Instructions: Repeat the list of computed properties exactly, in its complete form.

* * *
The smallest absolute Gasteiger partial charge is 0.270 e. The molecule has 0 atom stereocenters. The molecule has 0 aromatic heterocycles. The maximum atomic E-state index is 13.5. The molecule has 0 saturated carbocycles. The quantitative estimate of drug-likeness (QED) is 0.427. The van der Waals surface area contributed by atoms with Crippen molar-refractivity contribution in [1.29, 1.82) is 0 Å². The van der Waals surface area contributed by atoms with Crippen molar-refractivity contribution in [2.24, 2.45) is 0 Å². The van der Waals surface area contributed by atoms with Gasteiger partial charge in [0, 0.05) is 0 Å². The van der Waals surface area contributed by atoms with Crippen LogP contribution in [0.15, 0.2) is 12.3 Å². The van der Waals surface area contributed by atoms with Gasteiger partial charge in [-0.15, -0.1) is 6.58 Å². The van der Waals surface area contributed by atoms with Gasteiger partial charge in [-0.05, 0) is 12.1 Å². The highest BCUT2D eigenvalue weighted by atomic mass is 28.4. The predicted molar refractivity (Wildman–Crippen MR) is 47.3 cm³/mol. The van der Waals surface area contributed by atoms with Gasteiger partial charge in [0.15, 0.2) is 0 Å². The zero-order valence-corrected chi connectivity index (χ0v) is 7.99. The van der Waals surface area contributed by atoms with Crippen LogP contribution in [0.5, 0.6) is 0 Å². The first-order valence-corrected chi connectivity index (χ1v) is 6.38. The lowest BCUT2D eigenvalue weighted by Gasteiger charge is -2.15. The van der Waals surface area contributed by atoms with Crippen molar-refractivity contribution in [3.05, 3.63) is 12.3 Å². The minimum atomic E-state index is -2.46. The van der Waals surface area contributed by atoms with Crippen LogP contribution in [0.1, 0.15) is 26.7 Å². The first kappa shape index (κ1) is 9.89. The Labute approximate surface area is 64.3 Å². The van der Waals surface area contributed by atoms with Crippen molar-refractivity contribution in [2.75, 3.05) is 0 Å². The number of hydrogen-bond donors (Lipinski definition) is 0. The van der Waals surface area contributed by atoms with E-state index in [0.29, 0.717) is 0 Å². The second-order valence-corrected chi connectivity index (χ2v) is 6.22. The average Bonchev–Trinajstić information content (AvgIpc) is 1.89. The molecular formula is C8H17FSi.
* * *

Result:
The smallest absolute Gasteiger partial charge is 0.270 e. The molecule has 0 atom stereocenters. The molecule has 0 aromatic heterocycles. The maximum atomic E-state index is 13.5. The molecule has 0 saturated carbocycles. The quantitative estimate of drug-likeness (QED) is 0.427. The van der Waals surface area contributed by atoms with Crippen molar-refractivity contribution in [1.29, 1.82) is 0 Å². The van der Waals surface area contributed by atoms with Crippen molar-refractivity contribution in [2.24, 2.45) is 0 Å². The van der Waals surface area contributed by atoms with Gasteiger partial charge in [0, 0.05) is 0 Å². The van der Waals surface area contributed by atoms with Crippen LogP contribution in [0.15, 0.2) is 12.3 Å². The van der Waals surface area contributed by atoms with Gasteiger partial charge in [-0.15, -0.1) is 6.58 Å². The van der Waals surface area contributed by atoms with Gasteiger partial charge in [-0.05, 0) is 12.1 Å². The highest BCUT2D eigenvalue weighted by atomic mass is 28.4. The predicted molar refractivity (Wildman–Crippen MR) is 47.3 cm³/mol. The van der Waals surface area contributed by atoms with Gasteiger partial charge in [0.15, 0.2) is 0 Å². The zero-order valence-corrected chi connectivity index (χ0v) is 7.99. The van der Waals surface area contributed by atoms with Crippen LogP contribution in [0.5, 0.6) is 0 Å². The first-order valence-corrected chi connectivity index (χ1v) is 6.38. The lowest BCUT2D eigenvalue weighted by Gasteiger charge is -2.15. The van der Waals surface area contributed by atoms with Crippen molar-refractivity contribution in [3.05, 3.63) is 12.3 Å². The minimum atomic E-state index is -2.46. The van der Waals surface area contributed by atoms with Crippen LogP contribution in [0.1, 0.15) is 26.7 Å². The first kappa shape index (κ1) is 9.89. The Labute approximate surface area is 64.3 Å². The van der Waals surface area contributed by atoms with Crippen molar-refractivity contribution in [2.75, 3.05) is 0 Å². The number of hydrogen-bond donors (Lipinski definition) is 0. The van der Waals surface area contributed by atoms with E-state index in [0.29, 0.717) is 0 Å². The second-order valence-corrected chi connectivity index (χ2v) is 6.22. The average Bonchev–Trinajstić information content (AvgIpc) is 1.89. The molecular formula is C8H17FSi.